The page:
A growing appetite for gas is also anticipated internally within the borders of gas producing developing countries. Relevantly, approximately 600 million people in Africa do not currently have access to electricity and many rely on paraffin and biomass for cooking; increased production and availability of gas in these countries – especially where it is both affordable and secure – is likely to contribute significantly to the maturation and expansion of local sustainable infrastructure and consequently a reduction in carbon emissions.


COP27 emphasised investments and financial provisions to achieve its aims, stating a need for USD 4-6 trillion a year to be invested in renewable energy for the next eight years. This includes investment in the technology and infrastructure required to successfully deliver the broad transition to renewable energy. Existing technological developments in renewable energy have made it possible to harness solar power in broader circumstances, including at night! Similar advancements with regards to solar and other sustainable sources are likely to be of particular importance in the short term. Equally, carbon capture technology continues to make inroads, though the level of investment pales compared to the likes of hydrogen, solar and wind. Regional carbon credit markets would be helpful in this regard.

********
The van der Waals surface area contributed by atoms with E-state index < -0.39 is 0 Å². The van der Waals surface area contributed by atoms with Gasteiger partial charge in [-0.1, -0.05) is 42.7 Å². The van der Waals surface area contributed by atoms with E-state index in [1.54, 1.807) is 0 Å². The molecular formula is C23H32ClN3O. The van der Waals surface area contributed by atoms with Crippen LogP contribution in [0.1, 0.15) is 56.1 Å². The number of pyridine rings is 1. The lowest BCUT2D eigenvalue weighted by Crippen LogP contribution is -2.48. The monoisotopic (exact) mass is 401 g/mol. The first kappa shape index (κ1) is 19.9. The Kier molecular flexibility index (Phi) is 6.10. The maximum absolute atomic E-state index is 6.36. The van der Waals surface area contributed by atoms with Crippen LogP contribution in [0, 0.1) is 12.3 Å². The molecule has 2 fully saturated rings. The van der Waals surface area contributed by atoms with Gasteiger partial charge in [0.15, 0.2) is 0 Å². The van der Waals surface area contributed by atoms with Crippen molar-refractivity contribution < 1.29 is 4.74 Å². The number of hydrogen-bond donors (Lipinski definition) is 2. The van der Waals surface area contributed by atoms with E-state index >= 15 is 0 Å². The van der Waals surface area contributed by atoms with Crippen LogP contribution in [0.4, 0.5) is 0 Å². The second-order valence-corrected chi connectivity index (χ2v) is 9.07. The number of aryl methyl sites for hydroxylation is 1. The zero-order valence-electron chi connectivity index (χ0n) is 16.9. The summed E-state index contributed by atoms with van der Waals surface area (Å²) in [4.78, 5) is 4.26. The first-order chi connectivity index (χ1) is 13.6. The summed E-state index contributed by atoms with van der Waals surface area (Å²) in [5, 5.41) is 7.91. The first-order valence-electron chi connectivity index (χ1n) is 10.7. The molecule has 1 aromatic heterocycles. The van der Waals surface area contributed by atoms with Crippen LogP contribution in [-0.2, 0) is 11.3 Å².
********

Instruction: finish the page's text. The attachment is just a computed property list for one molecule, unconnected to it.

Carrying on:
COP27 has also placed an emphasis on climate finance, calling for reform of multilateral development practices and priorities, effectively encouraging more widespread adoption and implementation of financial instruments to stimulate the kind of technological and infrastructure developments necessary for transition to renewable sources of energy. In effect, this encourages a shift towards increasingly ESG-focused approach to finance, which will be of note and of interest to many. Laudable as this is, with looming (or existing) recessions, war, ongoing recovery from Covid and global economical and institutional indifferences, the source of investment presents a challenge unless leading policy makers collaborate to implement a regulatory environment that incentivises more private investment.